This subproject is one of many research subprojects utilizing the resources provided by a Center grant funded by NIH/NCRR. Primary support for the subproject and the subproject's principal investigator may have been provided by other sources, including other NIH sources. The Total Cost listed for the subproject likely represents the estimated amount of Center infrastructure utilized by the subproject, not direct funding provided by the NCRR grant to the subproject or subproject staff. Dengue viruses are the most common cause of mosquito-borne viral disease in tropical and subtropical regions around the world. Although it is no longer endemic to the United States, sporadic cases do occur and epidemics are increasingly common in the Caribbean and along the southern border of the U.S. Antibody produced during dengue virus infection provides homotypic immunity. However, pre-existing, circulating antibodies can produce a non-protective antibody response that can intensify the course of disease in a subsequent heterotypic infection. Theoretically, an attenuated live virus or whole protein vaccine could lead to severe disease during a post-vaccination primary infection. An understanding of this antibody dependent enhancement phenomenon, as it occurs in humans, is critical to the development of vaccines that will provide long-term protection without increasing the risk of dengue hemorrhagic fever (DHF). To date, most published anti-dengue monoclonal antibodies (MAbs) are of mouse origin. However, mice are neither normal hosts for dengue virus nor do they develop severe infection, such as DHF, after inoculation. Therefore, these reagents may not reflect the repertoire and roles of antibody produced by humans during natural infection. Epstein-Barr Virus (EBV) transformation of B cells isolated from the peripheral blood of previously infected patients can be performed to develop cell lines which produce naturally occurring human monoclonal antibodies. Preliminary research by the candidate has successfully produced multiple such lines. The primary goals of the proposed research are to: 1. Increase our understanding of the human antibody response to dengue virus infection by creating a library of anti-dengue human monoclonal antibodies;2. Identify which antibodies are neutralizing or enhancing;3. Identify the epitopes that these antibodies target. This research is not only critical to the development of an effective and safe vaccine, but it will also provide a solid foundation for the candidate in the fields of virology and vaccine immunology. It is expected that the candidate will be ready to compete for independent federal funding within two to three years. Several available cores will be utilized to achieve these goals including the genomics, immunology sequencing, statistics and grants and contracts cores.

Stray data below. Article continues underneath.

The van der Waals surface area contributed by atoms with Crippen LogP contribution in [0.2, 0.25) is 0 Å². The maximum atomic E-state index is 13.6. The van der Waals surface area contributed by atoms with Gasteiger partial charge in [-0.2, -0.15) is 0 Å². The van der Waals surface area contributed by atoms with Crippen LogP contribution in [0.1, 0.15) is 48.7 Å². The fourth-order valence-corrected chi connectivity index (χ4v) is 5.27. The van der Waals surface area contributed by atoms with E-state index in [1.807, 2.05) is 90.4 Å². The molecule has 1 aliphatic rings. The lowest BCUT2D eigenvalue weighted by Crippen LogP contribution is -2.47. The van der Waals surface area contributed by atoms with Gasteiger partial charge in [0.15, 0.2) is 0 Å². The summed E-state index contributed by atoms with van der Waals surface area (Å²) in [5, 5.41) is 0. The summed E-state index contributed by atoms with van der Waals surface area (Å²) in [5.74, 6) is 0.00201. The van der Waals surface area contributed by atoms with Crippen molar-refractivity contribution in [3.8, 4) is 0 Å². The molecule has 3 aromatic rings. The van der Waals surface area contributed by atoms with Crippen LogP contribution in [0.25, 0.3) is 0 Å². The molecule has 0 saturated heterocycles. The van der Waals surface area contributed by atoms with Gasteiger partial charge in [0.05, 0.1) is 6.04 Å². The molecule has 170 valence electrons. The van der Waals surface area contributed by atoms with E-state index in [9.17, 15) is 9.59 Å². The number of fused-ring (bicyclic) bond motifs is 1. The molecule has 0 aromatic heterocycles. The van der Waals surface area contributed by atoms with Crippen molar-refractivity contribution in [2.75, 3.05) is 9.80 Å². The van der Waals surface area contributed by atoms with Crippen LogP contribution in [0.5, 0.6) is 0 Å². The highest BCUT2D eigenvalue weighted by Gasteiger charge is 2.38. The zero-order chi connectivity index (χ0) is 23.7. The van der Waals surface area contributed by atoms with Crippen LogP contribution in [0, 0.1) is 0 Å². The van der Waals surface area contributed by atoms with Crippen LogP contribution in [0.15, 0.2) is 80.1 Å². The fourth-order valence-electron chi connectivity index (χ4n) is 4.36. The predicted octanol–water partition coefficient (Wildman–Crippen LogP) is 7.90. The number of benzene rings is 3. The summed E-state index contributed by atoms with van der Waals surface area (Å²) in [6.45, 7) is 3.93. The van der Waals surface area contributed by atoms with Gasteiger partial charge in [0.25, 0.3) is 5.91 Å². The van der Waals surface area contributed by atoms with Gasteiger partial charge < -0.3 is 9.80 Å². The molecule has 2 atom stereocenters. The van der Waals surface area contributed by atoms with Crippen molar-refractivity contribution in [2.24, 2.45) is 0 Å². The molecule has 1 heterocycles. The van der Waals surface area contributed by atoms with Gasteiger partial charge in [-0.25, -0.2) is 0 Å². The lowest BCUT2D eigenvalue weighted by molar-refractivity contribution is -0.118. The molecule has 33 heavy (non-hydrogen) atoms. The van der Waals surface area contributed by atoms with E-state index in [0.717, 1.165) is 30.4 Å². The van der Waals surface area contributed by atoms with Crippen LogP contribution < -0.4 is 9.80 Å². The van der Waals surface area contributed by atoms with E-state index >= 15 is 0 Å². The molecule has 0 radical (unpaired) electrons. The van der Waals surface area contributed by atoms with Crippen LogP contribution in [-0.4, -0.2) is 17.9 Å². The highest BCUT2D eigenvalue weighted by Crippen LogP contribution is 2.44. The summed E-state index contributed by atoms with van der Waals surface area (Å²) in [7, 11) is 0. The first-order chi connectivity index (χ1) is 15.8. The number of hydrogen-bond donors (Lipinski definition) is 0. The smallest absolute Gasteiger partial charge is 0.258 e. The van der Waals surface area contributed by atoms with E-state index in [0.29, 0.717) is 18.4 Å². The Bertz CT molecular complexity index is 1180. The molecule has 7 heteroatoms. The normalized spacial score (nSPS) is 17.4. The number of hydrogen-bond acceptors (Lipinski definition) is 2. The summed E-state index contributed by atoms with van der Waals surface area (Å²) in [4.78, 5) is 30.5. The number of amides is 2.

National Institute of Health (NIH)
National Center for Research Resources (NCRR)
Exploratory Grants (P20)
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Special Emphasis Panel (ZRR1-CR-B (01))
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Louisiana State Univ Hsc New Orleans
Internal Medicine/Medicine
Schools of Medicine
New Orleans
United States
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